What is Transient Cerebral Thrombosis?
By transient ischemic attack (TIA) refers to a short time (less than 24 hours) the loss of parts of the brain function caused by a transient occlusion of an artery in the brain or in brain afferent arteries.
The most common symptoms are transient (under 24 hours) hemiplegia of arm and leg or unilateral facial paralysis, possibly combined with the loss of parts of the visual field. You can have speech difficulties, and it can pinch to find the words. Space and sense of direction can also be affected. Sensory disturbances and difficulty controlling the arms and legs may also occur.
How does the disease?
TCI has a benign course, because the symptoms are completely gone after the attack, which lasts from a few hours up to a day.
Often heralds TCI of impending permanent stroke with persistent symptoms, why it is important to seek medical help.
Who gets the disease?
Men are more often TCI than women and the incidence increases significantly with age. People who suffer from obesity, who smoke, have high blood pressure or diabetes, are at greatest risk for TCI.
What is the cause of TIA (Transient cerebral thrombosis)?
TCI is due to a momentary narrowing or blockage of an artery in the brain.
Studies in TIA (Transient cerebral thrombosis)
The doctor will conduct a study of the nervous system, where you to perform small exercises that can uncover problems of coordination, gait, reflexes, etc. There are also made often a CT or MRI scan of the brain to rule out bleeding in the brain. There may also be carried out ultrasonic testing of the blood vessels leading to the brain, and the brain’s blood vessels to find constrictions in blood vessels.
Treatment of TIA (Transient cerebral thrombosis)
What can I do?
The key is to reduce the risk of the emergence of new blood clots in the brain. You should stop smoking, and you should exercise regularly. In addition, you must be treated with medicines that lower the risk of new blood clots.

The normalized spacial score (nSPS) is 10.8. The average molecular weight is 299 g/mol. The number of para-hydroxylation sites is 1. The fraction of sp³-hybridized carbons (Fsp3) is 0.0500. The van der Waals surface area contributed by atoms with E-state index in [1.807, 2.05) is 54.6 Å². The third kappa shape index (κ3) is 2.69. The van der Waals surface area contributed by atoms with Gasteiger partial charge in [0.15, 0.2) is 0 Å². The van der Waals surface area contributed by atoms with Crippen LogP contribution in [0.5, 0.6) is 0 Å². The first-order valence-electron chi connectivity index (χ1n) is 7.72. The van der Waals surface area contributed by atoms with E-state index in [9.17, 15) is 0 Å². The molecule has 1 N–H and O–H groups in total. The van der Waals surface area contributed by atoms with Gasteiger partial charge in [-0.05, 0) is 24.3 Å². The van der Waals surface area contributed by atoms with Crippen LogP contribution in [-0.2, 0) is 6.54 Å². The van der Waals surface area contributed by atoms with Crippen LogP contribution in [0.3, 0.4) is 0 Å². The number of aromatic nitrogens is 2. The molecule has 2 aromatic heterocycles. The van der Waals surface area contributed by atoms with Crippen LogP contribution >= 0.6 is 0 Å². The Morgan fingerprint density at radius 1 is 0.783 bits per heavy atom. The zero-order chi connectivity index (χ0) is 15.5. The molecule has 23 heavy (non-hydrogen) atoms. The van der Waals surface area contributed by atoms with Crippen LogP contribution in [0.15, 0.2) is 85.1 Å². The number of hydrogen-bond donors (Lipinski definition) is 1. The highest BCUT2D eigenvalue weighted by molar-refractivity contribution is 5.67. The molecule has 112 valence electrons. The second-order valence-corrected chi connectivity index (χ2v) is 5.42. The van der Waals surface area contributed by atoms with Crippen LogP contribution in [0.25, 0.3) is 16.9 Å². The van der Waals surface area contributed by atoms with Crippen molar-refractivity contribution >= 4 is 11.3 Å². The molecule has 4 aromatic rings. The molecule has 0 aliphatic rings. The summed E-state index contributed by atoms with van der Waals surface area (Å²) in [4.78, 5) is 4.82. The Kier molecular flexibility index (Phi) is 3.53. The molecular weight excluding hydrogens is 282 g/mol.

The risk of ischemic stroke (stroke) within 3 months after TCI can be reduced by about 80% starting treatment with antiplatelet agents within 24 hours. Optionally, the treatment is supplemented with blood pressure medications and cholesterol lowering agents.
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By narrowing of the arteries in the neck of more than 70% may be possible by further radiography of the blood vessels (arteriography) remove the restriction by surgery.
These agents inhibit clumping of platelets and therefore prevents blood clots. Platelets, which are small cells in the blood, affects the formation of blood clots in the arteries, especially the coronary arteries (heart attack) and in brain arteries (blood clot in the brain).
Acetylsalicylic acid is a widely used anti-platelet agent. To prevent blood clots required much smaller doses than when aspirin used as painkillers. 75 mg per day is sufficient. You do not achieve stronger preventive effect at higher doses, greater risk of side effects.
Dipyridamole is used with aspirin to prevent blood clots in the brain. Dipyridamole has a vasodilatory effect, which in some patients can cause headaches.
Clopidogrel is used to prevent blood clots in brain arteries as an alternative to aspirin and dipyridamole. Clopidogrel is also used with aspirin in certain people with heart attack and in cases where there used a stent during balloon expansion of the coronary arteries.
Glycoprotein inhibitors (Abciximab, Eptifibatide) is used to prevent blood clot formation in connection with balloon dilation of arteries. They are used only in hospitals.
Epoprostenol is only used to prevent the blood clump together in needles and tubes associated with dialysis treatment.
Prasugrel is used with aspirin for up 12 months to prevent new blood clots and to prevent complications of acute myocardial infarction in patients treated with balloon angioplasty (PCI, percutaneous coronary intervention).
Ticagrelor used to prevent blood clots in patients who have a heart attack. The treatment can last up to 12 months and is administered with aspirin.